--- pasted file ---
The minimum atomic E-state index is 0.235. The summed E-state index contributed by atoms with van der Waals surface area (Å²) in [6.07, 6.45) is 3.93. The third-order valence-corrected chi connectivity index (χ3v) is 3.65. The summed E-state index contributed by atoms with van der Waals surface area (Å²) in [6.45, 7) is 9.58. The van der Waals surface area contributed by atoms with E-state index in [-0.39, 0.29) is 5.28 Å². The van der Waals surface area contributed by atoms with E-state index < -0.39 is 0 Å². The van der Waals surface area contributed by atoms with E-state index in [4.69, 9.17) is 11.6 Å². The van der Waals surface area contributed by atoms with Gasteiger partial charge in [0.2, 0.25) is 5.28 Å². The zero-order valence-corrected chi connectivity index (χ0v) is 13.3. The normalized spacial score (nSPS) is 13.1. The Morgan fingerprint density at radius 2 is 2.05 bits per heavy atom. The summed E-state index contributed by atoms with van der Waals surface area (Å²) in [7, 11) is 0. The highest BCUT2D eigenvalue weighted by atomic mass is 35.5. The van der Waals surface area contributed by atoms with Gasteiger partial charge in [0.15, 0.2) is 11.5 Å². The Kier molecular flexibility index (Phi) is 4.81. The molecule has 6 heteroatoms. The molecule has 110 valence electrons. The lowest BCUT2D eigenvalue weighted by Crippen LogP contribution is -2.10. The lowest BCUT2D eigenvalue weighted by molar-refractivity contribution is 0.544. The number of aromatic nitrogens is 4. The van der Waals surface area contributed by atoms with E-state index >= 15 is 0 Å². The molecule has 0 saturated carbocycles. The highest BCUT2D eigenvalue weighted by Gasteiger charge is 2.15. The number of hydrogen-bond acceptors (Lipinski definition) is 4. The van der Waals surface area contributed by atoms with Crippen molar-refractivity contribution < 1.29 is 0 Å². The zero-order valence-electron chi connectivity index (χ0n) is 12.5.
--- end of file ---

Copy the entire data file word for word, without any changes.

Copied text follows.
The minimum atomic E-state index is 0.235. The summed E-state index contributed by atoms with van der Waals surface area (Å²) in [6.07, 6.45) is 3.93. The third-order valence-corrected chi connectivity index (χ3v) is 3.65. The summed E-state index contributed by atoms with van der Waals surface area (Å²) in [6.45, 7) is 9.58. The van der Waals surface area contributed by atoms with E-state index in [-0.39, 0.29) is 5.28 Å². The van der Waals surface area contributed by atoms with E-state index < -0.39 is 0 Å². The van der Waals surface area contributed by atoms with E-state index in [4.69, 9.17) is 11.6 Å². The van der Waals surface area contributed by atoms with Gasteiger partial charge in [0.2, 0.25) is 5.28 Å². The zero-order valence-corrected chi connectivity index (χ0v) is 13.3. The normalized spacial score (nSPS) is 13.1. The Morgan fingerprint density at radius 2 is 2.05 bits per heavy atom. The summed E-state index contributed by atoms with van der Waals surface area (Å²) in [7, 11) is 0. The highest BCUT2D eigenvalue weighted by atomic mass is 35.5. The van der Waals surface area contributed by atoms with Gasteiger partial charge in [0.15, 0.2) is 11.5 Å². The Kier molecular flexibility index (Phi) is 4.81. The molecule has 6 heteroatoms. The molecule has 110 valence electrons. The lowest BCUT2D eigenvalue weighted by Crippen LogP contribution is -2.10. The lowest BCUT2D eigenvalue weighted by molar-refractivity contribution is 0.544. The number of aromatic nitrogens is 4. The van der Waals surface area contributed by atoms with E-state index >= 15 is 0 Å². The molecule has 0 saturated carbocycles. The highest BCUT2D eigenvalue weighted by Gasteiger charge is 2.15. The number of hydrogen-bond acceptors (Lipinski definition) is 4. The van der Waals surface area contributed by atoms with Crippen molar-refractivity contribution < 1.29 is 0 Å². The zero-order valence-electron chi connectivity index (χ0n) is 12.5.